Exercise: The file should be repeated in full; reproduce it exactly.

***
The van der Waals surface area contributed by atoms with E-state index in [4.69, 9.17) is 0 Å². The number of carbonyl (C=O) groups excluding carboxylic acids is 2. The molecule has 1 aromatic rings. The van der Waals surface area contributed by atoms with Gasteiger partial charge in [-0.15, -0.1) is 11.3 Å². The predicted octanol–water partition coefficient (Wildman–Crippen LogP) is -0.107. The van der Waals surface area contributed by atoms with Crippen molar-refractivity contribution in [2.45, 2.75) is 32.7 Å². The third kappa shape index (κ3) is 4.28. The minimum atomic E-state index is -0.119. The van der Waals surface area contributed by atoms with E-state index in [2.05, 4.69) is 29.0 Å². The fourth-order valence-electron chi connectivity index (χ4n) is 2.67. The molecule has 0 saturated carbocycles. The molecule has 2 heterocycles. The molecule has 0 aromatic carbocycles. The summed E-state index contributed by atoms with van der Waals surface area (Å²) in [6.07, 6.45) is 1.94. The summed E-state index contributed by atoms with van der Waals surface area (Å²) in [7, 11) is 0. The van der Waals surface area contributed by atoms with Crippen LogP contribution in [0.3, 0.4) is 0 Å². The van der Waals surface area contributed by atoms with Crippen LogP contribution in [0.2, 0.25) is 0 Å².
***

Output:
The van der Waals surface area contributed by atoms with E-state index in [4.69, 9.17) is 0 Å². The number of carbonyl (C=O) groups excluding carboxylic acids is 2. The molecule has 1 aromatic rings. The van der Waals surface area contributed by atoms with Gasteiger partial charge in [-0.15, -0.1) is 11.3 Å². The predicted octanol–water partition coefficient (Wildman–Crippen LogP) is -0.107. The van der Waals surface area contributed by atoms with Crippen molar-refractivity contribution in [2.45, 2.75) is 32.7 Å². The third kappa shape index (κ3) is 4.28. The minimum atomic E-state index is -0.119. The van der Waals surface area contributed by atoms with E-state index in [2.05, 4.69) is 29.0 Å². The fourth-order valence-electron chi connectivity index (χ4n) is 2.67. The molecule has 0 saturated carbocycles. The molecule has 2 heterocycles. The molecule has 0 aromatic carbocycles. The summed E-state index contributed by atoms with van der Waals surface area (Å²) in [6.07, 6.45) is 1.94. The summed E-state index contributed by atoms with van der Waals surface area (Å²) in [7, 11) is 0. The van der Waals surface area contributed by atoms with Crippen LogP contribution in [0.3, 0.4) is 0 Å². The van der Waals surface area contributed by atoms with Crippen LogP contribution in [0.2, 0.25) is 0 Å².